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|Emma: vindicated about Jane Fairfax to a degree?
Written by Ramya
(3/15/2011 4:33 p.m.)
We have had some good long discussions about Emma and Jane Fairfax's friendship and who was to blame for its failure. In chapter 52, I see that there is some vindication of Emma. Emma was wrong in imagining a sleazy fantasy about JF and Mr. Dixon. However, she was not wrong in being offended by JF's cold and reserved behavior towards herself. Jane uses the word "disgust" several times in talking about herself, which proves how much she has suffered mentally from guilt. Here's the quote in full: "You are very kind, but I know what my manners were to you. So cold and artificial! I had always a part to act. It was a life of deceit! I know that I must have disgusted you."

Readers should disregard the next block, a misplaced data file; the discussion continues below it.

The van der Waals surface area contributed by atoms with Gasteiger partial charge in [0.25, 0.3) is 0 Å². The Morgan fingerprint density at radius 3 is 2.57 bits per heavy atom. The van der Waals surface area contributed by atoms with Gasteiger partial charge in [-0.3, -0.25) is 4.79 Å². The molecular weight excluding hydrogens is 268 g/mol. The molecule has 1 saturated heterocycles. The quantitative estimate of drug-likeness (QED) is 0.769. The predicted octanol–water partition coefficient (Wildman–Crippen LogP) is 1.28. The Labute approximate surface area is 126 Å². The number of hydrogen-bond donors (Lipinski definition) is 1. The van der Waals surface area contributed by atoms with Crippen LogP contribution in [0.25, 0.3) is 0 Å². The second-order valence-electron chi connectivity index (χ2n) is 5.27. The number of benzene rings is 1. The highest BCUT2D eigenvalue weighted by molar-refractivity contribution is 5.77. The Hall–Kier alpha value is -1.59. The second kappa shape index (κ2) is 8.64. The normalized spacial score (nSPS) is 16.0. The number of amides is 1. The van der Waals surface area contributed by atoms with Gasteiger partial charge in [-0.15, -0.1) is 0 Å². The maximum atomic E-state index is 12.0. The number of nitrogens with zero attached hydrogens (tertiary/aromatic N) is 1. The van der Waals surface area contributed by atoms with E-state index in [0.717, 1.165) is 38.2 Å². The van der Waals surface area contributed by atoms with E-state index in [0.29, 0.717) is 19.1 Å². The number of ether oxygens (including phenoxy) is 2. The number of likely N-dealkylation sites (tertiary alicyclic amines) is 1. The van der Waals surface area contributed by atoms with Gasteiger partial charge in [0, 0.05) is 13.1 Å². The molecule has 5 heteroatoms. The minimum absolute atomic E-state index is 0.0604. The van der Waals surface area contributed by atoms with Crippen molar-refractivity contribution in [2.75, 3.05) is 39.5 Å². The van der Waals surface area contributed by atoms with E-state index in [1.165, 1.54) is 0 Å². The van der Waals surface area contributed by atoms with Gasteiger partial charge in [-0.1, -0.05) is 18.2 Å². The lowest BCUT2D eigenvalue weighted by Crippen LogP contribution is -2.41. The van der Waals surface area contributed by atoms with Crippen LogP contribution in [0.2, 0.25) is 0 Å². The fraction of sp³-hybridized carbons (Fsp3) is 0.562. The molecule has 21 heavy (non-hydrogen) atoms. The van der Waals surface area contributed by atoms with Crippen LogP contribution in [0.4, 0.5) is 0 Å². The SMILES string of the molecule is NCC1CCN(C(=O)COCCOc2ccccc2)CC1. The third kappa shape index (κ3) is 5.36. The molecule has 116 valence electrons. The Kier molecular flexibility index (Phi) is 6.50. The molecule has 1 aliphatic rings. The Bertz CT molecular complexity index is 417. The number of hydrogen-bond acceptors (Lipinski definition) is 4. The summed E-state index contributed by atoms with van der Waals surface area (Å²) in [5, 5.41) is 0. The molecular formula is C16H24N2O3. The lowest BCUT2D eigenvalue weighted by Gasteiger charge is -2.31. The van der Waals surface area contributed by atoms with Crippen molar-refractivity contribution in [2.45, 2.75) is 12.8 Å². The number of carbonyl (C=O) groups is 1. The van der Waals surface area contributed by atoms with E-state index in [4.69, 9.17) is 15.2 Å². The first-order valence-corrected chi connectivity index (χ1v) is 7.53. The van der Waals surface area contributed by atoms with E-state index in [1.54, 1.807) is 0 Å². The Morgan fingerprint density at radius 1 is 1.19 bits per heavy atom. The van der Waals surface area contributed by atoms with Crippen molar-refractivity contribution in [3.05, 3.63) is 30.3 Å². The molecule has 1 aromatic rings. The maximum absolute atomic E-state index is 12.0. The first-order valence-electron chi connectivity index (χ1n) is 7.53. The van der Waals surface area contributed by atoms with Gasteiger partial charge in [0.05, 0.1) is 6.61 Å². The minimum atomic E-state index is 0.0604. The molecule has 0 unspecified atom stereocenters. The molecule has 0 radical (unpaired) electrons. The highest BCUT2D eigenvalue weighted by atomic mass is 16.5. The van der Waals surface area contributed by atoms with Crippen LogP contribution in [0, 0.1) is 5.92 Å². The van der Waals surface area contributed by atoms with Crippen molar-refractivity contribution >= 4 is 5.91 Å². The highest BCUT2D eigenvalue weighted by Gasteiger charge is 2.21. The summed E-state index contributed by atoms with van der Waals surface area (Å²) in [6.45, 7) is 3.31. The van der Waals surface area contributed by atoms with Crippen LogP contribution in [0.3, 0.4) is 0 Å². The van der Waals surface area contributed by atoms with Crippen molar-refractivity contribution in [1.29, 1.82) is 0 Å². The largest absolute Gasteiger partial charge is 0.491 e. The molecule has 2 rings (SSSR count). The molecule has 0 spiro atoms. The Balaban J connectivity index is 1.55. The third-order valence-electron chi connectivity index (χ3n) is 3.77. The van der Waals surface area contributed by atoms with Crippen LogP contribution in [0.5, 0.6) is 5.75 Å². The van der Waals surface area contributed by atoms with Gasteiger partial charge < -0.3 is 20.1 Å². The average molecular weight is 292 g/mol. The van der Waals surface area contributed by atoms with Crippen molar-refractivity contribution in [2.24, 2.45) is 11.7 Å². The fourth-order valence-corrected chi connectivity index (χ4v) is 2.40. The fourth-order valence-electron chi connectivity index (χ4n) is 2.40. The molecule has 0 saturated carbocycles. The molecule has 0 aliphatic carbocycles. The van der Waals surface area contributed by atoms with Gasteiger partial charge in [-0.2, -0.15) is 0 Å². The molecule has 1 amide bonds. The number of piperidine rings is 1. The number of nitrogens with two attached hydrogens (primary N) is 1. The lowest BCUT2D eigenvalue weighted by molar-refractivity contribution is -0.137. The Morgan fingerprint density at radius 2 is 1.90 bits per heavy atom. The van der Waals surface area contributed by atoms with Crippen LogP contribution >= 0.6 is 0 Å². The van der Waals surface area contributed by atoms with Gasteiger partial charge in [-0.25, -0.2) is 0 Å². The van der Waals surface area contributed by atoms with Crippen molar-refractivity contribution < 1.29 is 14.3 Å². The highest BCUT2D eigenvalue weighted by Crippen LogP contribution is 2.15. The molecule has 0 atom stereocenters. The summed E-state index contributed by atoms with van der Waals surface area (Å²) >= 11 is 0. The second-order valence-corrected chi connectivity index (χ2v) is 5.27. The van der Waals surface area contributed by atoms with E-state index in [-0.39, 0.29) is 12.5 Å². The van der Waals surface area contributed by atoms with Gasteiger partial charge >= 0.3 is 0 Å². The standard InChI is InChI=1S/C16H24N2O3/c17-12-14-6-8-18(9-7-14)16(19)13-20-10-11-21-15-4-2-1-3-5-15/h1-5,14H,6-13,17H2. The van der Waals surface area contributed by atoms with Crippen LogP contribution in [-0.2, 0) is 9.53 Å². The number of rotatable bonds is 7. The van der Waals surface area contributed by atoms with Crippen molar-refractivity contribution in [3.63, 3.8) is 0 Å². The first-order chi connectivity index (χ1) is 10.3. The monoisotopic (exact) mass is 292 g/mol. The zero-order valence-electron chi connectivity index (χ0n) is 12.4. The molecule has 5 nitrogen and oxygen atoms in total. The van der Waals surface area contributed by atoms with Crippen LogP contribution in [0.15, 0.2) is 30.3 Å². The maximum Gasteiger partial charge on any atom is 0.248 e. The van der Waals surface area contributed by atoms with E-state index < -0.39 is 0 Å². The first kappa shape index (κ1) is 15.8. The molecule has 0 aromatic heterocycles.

When I compare this with Emma's reaction to Jane in Chap.20, it matches. . She was, besides, which was the worst of all, so cold, so cautious! There was no getting at her real opinion. Wrapt up in a cloak of politeness, she seemed determined to hazard nothing. She was disgustingly, was suspiciously reserved.
Again, we have some confirmation in Mr. Knightley's description of Jane in Chap. 33: She has not the open temper which a man would wish for in a wife.... [JF] wants openness. She is reserved, more reserved, I think, than she used to be.
It appears that Jane could not be selectively reserved about her secret engagement with Frank Churchill, but the feeling of intrigue and guilt permeated her thought processes so much that she was almost dominated by it. Poor thing! She certainly suffered a lot!
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